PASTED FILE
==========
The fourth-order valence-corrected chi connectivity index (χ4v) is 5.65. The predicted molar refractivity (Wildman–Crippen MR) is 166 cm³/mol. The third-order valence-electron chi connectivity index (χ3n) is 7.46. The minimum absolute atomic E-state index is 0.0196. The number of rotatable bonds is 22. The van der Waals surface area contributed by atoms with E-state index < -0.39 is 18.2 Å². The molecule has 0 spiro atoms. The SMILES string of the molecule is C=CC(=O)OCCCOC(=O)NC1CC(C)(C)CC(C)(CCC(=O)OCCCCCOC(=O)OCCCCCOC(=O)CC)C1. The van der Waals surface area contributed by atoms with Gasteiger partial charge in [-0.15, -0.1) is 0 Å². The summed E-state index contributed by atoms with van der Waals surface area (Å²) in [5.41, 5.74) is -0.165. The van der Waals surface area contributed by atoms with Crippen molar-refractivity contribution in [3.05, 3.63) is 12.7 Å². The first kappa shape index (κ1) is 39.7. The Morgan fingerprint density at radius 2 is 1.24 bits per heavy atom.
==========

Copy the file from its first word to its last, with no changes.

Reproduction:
The fourth-order valence-corrected chi connectivity index (χ4v) is 5.65. The predicted molar refractivity (Wildman–Crippen MR) is 166 cm³/mol. The third-order valence-electron chi connectivity index (χ3n) is 7.46. The minimum absolute atomic E-state index is 0.0196. The number of rotatable bonds is 22. The van der Waals surface area contributed by atoms with E-state index < -0.39 is 18.2 Å². The molecule has 0 spiro atoms. The SMILES string of the molecule is C=CC(=O)OCCCOC(=O)NC1CC(C)(C)CC(C)(CCC(=O)OCCCCCOC(=O)OCCCCCOC(=O)CC)C1. The van der Waals surface area contributed by atoms with Gasteiger partial charge in [-0.15, -0.1) is 0 Å². The summed E-state index contributed by atoms with van der Waals surface area (Å²) in [5.41, 5.74) is -0.165. The van der Waals surface area contributed by atoms with Crippen molar-refractivity contribution in [3.05, 3.63) is 12.7 Å². The first kappa shape index (κ1) is 39.7. The Morgan fingerprint density at radius 2 is 1.24 bits per heavy atom.